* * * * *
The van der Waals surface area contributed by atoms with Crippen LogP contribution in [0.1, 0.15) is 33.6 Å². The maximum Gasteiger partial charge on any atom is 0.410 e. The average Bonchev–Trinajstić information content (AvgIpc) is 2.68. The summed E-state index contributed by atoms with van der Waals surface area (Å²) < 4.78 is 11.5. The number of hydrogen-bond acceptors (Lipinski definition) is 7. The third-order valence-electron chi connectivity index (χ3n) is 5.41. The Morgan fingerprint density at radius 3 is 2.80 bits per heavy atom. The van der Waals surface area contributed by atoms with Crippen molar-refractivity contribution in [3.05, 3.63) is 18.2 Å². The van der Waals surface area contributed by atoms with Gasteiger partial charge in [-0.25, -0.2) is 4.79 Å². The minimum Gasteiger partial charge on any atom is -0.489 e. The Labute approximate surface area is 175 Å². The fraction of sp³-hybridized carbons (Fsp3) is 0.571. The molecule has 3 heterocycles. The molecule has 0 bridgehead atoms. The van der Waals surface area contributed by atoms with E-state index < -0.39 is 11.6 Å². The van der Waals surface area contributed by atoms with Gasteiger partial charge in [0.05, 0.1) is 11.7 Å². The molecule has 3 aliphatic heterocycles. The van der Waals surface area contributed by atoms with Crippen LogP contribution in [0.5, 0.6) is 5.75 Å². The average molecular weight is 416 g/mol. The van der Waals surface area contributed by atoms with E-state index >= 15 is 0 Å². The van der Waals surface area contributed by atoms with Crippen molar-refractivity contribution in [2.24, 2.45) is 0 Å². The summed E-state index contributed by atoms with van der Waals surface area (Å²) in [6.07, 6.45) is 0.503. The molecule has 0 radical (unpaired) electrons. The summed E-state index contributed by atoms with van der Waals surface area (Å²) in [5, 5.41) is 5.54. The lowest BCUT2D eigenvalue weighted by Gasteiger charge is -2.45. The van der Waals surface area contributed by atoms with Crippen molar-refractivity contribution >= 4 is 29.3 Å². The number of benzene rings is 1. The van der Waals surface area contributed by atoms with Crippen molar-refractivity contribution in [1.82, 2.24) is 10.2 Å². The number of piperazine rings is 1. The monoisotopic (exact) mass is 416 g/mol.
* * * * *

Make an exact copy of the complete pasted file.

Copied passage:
The van der Waals surface area contributed by atoms with Crippen LogP contribution in [0.1, 0.15) is 33.6 Å². The maximum Gasteiger partial charge on any atom is 0.410 e. The average Bonchev–Trinajstić information content (AvgIpc) is 2.68. The summed E-state index contributed by atoms with van der Waals surface area (Å²) < 4.78 is 11.5. The number of hydrogen-bond acceptors (Lipinski definition) is 7. The third-order valence-electron chi connectivity index (χ3n) is 5.41. The Morgan fingerprint density at radius 3 is 2.80 bits per heavy atom. The van der Waals surface area contributed by atoms with Crippen molar-refractivity contribution in [3.05, 3.63) is 18.2 Å². The van der Waals surface area contributed by atoms with Gasteiger partial charge in [-0.25, -0.2) is 4.79 Å². The minimum Gasteiger partial charge on any atom is -0.489 e. The Labute approximate surface area is 175 Å². The fraction of sp³-hybridized carbons (Fsp3) is 0.571. The molecule has 3 heterocycles. The molecule has 0 bridgehead atoms. The van der Waals surface area contributed by atoms with E-state index < -0.39 is 11.6 Å². The van der Waals surface area contributed by atoms with Gasteiger partial charge in [0.05, 0.1) is 11.7 Å². The molecule has 3 aliphatic heterocycles. The van der Waals surface area contributed by atoms with Crippen LogP contribution in [0.5, 0.6) is 5.75 Å². The average molecular weight is 416 g/mol. The van der Waals surface area contributed by atoms with E-state index >= 15 is 0 Å². The van der Waals surface area contributed by atoms with Crippen molar-refractivity contribution in [2.24, 2.45) is 0 Å². The summed E-state index contributed by atoms with van der Waals surface area (Å²) in [6.07, 6.45) is 0.503. The molecule has 0 radical (unpaired) electrons. The summed E-state index contributed by atoms with van der Waals surface area (Å²) in [5, 5.41) is 5.54. The lowest BCUT2D eigenvalue weighted by Gasteiger charge is -2.45. The van der Waals surface area contributed by atoms with Crippen molar-refractivity contribution >= 4 is 29.3 Å². The number of benzene rings is 1. The van der Waals surface area contributed by atoms with Crippen molar-refractivity contribution in [1.82, 2.24) is 10.2 Å². The number of piperazine rings is 1. The monoisotopic (exact) mass is 416 g/mol.